In addition, Nevis School is putting additional emphasis on filling learning gaps. This past summer, six weeks of summer school was offered to students in grades 1-8, to help reinforce math and reading skills and reduce the traditional “summer slide.”

During the upcoming school year, three teachers and two paras will be working with elementary students to fill learning gaps through Title and ADSIS programming. In the high school, Monday night math help will continue to allow students additional math support. Also, in seventh and eighth grade students will have one additional quarter of math support during school. In addition, seventh-grade students will continue their year-long study skills class where they work on developing ways to improve in studying, reading and math.

Menahga School

The MCA test is not required for students in the Menahga School District. “We use other testing so we don’t really do much with the MCA anymore,” Superintendent Kevin Wellen said. “We have a lot of families that opt out of the MCA. We’re unique in that we tell parents that the MCA tests don’t tell us what we need to know and that we’re not pressing them to take it. Students take it unless parents fill out a form not to have them take it.”

Wellen said of the students who took the MCA their results were better than the state average. “The state was at 44 percent and we were above 50 percent,” he said. “But the state participation was 76 percent and ours was 38.5 percent.”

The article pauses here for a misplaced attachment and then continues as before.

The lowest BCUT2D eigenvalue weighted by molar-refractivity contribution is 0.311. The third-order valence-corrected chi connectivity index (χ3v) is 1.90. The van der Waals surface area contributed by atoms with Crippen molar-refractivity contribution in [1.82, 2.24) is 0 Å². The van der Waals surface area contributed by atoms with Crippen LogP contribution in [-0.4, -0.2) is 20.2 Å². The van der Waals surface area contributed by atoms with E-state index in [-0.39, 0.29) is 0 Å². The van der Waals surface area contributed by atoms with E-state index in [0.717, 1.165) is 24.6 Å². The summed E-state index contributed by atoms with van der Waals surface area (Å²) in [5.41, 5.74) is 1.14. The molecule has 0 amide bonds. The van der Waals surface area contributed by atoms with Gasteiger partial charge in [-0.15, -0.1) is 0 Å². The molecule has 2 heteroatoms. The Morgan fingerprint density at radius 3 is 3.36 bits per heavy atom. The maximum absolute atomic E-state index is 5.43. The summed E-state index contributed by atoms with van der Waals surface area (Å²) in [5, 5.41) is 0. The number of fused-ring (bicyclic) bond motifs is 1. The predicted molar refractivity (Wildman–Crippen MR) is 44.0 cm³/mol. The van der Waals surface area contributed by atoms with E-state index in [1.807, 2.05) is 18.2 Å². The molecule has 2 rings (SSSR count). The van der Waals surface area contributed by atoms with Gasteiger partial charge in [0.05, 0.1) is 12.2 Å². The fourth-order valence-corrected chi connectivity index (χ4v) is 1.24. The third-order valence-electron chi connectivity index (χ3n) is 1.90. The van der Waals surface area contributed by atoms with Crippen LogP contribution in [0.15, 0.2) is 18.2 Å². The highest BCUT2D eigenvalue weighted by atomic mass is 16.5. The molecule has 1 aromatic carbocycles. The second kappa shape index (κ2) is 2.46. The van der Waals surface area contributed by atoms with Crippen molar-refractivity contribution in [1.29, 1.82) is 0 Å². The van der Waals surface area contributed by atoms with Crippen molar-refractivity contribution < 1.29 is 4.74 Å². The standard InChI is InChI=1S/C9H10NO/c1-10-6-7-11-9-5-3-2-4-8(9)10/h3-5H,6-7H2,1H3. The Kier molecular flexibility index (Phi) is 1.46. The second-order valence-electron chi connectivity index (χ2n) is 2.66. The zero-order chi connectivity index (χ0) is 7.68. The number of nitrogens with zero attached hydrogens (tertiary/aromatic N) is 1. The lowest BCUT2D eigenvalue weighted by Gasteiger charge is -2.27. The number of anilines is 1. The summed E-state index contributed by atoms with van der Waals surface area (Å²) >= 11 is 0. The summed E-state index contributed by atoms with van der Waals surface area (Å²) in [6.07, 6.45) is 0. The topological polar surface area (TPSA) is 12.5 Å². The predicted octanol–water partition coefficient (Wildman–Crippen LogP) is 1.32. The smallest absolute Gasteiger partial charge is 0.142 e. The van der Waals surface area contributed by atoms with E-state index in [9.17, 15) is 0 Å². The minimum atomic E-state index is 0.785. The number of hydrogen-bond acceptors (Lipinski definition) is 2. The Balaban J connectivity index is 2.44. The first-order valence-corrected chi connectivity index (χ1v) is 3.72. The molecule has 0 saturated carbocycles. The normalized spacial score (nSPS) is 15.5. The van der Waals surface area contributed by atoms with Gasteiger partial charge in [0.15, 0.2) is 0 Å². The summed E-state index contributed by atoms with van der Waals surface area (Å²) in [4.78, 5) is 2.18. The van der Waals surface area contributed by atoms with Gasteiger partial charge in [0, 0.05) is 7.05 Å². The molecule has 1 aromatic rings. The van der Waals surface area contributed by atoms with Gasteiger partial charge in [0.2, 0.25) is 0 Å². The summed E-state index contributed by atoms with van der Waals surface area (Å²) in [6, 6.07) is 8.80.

The Menahga district uses other testing that measures student growth. Fastbridge testing is used in the elementary and Star testing in the upper grades. “In the elementary, all students test in the first couple weeks of school and again in January as a mid-year check,” he said. “Then they take it in the spring to see if they have hit at least a whole year of growth. Those tests actually measure student performance and growth for every student versus trying to get an analysis of the district,” he said.

The Star test also measures each student’s level of mastery.

“If a student has not reached mastery, we look at interventions to fill in those gaps,” he said.

The district offered two weeks of summer school in June and two weeks in August for students who wanted a boost up.

In high school, the credit recovery program is also available through the Alternative Learning Center.

Wellen said he recently talked to the elementary principal and learned that students who were in school in person almost all met or exceeded their goals for the year.

“We had about 10 percent in distance learning at the beginning of last year, but after Christmas it was down to about 5 percent.”

In addition, more than 200 students were homeschooled last year. Those students were not required to take the MCA. “They take the test the parents decide,” he said. “We won’t know their progress until they take our tests on the first day of school.”